Cuts aimed at students undermine the future of Finland


Orpo’s government is making drastic cuts to students’ subsistence. For too long, students have been pushed to the limits of their endurance. We just want to graduate while still retaining our ability to work and without having accumulated a massive debt burden.


The government’s plans to make cuts to the study grant and general housing allowance hit already overburdened students especially hard. The financial situation of students has been declining especially due to the rapid rise of loan interests and prices.

According to the Students’ City study of 2023, the average net income of students in the Capital Region is only 1,268 euros per month, while 39% of them have had to refrain from buying food and/or medicine due to insufficient funds. (The study by the Research Foundation for Studies and Education Otus will be published on 3 November 2023.)

The response by Orpo’s government is to force students deeper into debt. The government proposes increasing the amount of student loan by 200 euros to 850 euros per month. The student loan stock is currently already over 6 billion euros. In January 2023,  the total amount of loans taken out was higher than ever before during a single month. If the proposed changes go through, the average debt burden of higher education students is estimated to rise to over 30,000 euros.

Students’ worries over getting into debt are not unfounded. It is consequently no wonder that students have been demonstrating by occupying universities and other educational institutions in an unprecedented way. The occupations have been the students’ cry for help to the government.

By July this year, Kela  has already paid banks 42 million euros on behalf of insolvent students. At this point, the sum was already 11 million euros higher than during the entire previous year.

Increasing the emphasis on loans in student aid will likely increase the number of students who will not be able to pay back their debt. According to the Guarantee Foundation, the debt problems of people under 30 years of age have increased very quickly during the past five years.

According to the 2023 evaluation report on the adequacy of basic social security, out of all recipients of student aid, students taking out student loans experienced the worst development of their income during the evaluation period 2019–2023. It is likely that students taking out student loans will continue to struggle with their subsistence in the future, too. The rising indebtedness will be affecting decisions related to starting a family or buying a first home, for instance, far into the future.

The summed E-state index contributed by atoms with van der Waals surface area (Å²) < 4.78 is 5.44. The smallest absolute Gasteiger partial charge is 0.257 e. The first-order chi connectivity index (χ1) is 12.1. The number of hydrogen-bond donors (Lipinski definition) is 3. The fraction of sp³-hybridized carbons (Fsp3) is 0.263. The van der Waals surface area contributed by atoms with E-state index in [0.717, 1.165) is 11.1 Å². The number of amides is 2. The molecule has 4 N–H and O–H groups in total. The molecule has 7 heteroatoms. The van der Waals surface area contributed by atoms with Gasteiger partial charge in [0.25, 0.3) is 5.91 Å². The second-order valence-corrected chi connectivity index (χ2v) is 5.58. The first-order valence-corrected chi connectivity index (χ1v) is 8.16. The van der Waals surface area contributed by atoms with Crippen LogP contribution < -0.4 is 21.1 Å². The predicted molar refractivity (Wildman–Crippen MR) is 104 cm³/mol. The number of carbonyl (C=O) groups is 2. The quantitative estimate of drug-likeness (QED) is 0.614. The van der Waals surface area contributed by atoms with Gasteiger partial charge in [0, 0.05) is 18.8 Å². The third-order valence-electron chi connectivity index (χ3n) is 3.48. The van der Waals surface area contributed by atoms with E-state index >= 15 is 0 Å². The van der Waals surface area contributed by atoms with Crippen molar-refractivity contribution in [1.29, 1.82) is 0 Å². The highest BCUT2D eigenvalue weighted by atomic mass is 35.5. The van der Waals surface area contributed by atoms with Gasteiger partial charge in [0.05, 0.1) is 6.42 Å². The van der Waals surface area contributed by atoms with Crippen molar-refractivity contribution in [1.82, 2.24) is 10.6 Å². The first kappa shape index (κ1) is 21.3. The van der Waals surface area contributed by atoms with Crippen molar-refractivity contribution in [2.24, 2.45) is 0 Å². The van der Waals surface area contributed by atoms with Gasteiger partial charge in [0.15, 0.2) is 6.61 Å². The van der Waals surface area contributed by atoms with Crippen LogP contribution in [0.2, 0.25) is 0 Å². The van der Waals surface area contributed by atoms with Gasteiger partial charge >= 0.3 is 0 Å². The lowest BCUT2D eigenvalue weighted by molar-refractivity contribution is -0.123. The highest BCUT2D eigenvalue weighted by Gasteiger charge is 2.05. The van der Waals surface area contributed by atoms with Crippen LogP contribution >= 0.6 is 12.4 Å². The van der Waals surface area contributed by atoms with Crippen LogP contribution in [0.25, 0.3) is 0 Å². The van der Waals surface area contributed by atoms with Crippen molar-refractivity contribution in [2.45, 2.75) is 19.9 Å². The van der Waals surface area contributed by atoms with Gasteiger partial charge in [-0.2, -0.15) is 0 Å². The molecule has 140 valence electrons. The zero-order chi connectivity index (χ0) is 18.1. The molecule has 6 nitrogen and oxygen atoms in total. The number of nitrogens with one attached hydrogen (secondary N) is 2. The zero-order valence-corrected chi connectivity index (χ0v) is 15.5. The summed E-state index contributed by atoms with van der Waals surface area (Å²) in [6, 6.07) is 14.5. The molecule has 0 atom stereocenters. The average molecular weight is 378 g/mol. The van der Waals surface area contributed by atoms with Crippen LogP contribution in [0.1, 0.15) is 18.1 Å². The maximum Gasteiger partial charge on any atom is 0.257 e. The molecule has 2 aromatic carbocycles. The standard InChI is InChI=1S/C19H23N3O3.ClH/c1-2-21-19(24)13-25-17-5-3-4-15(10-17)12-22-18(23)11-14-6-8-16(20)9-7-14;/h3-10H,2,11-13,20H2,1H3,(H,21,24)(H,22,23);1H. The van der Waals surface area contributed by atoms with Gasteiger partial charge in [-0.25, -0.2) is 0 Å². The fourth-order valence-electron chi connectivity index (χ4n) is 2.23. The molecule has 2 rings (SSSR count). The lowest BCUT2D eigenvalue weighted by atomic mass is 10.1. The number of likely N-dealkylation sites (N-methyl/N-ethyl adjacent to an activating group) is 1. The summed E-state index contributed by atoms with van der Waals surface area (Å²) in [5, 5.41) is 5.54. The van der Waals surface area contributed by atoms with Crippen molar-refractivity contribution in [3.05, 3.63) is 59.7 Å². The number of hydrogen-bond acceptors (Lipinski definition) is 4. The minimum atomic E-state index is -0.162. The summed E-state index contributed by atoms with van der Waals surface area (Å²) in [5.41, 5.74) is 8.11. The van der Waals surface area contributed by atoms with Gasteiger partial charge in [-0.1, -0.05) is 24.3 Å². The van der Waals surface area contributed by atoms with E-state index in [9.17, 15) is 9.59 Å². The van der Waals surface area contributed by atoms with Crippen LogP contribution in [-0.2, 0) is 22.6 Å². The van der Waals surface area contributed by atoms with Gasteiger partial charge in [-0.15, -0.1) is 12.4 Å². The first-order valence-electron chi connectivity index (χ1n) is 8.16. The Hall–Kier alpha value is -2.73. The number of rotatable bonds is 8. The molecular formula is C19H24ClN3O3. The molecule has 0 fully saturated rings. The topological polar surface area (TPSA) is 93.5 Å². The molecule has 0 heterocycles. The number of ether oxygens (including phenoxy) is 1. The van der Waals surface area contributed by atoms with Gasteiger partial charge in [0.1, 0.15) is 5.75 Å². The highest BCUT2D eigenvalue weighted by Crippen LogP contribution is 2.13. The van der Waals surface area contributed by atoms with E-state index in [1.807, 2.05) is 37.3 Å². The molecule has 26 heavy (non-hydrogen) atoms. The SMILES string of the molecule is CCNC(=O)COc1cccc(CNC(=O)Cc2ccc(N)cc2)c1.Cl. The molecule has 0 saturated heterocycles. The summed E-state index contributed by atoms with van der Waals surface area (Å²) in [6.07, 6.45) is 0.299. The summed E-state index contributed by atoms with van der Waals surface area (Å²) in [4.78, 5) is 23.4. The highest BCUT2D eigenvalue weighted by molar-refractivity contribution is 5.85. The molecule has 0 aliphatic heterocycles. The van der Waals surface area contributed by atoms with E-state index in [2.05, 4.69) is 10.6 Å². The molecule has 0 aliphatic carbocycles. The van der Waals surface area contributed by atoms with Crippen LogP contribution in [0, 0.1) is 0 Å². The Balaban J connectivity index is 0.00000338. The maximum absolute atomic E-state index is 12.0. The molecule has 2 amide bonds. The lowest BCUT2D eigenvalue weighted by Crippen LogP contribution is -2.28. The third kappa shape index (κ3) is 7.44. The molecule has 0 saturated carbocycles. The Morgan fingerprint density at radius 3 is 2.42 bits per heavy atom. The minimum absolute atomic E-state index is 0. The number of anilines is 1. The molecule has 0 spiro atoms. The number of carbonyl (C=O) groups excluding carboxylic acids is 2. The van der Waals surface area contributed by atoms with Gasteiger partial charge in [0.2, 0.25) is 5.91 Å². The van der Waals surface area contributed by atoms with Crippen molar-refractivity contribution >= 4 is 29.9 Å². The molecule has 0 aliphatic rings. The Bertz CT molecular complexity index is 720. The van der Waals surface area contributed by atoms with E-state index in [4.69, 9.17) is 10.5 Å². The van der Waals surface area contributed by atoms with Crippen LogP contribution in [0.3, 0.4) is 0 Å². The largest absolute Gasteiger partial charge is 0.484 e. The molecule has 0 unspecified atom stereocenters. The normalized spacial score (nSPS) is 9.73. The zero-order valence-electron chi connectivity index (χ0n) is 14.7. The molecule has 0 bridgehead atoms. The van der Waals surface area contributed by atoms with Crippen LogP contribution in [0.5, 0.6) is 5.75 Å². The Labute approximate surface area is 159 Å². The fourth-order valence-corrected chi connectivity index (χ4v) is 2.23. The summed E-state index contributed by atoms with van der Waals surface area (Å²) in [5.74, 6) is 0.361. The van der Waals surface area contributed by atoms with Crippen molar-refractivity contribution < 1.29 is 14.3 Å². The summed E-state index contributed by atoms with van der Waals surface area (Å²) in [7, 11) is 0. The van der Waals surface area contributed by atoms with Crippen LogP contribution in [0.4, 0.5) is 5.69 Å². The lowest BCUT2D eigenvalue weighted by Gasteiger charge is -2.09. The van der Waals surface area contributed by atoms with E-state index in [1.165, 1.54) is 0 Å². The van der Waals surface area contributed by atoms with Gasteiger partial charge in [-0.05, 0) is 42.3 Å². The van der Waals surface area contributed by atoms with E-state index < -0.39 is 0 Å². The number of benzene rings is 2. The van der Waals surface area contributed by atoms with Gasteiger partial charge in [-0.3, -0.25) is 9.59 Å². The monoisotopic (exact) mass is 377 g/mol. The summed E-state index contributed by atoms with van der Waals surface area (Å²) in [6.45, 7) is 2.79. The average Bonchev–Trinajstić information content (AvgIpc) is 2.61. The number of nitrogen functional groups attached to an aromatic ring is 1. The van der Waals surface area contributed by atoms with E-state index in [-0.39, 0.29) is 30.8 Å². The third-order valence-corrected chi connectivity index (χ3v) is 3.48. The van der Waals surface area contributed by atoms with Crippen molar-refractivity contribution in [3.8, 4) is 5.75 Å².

The cuts proposed by Orpo’s government are a way of shifting the costs of education from society to individuals, which decreases the accessibility of education. Lowered incomes will also further increase the inheritance of higher education. It will be considerably more difficult than before for people with lower  socioeconomic status to seek higher education.

The government’s austerity measures are not compatible with the government programme’s goals to make students graduate quickly and to raise the overall level of higher education.

The government justifies the cuts aimed at students by them helping younger generations avoid the burden of national debt. This is a glaringly clumsy excuse considering that the government is still willing to cause unreasonable increases to the personal debt of young people. In addition to personal debt, the government’s cuts to climate action and health services are also piling up both mental health and climate debt on young people.

Making cuts to the already low incomes of students will greatly undermine student wellbeing. This amounts to knowingly exposing students to burnouts. At the same time, it also reduces students’ chances of graduating in target time while retaining their ability to work.


Linnéa Partanen

Member of the Board in charge of subsistence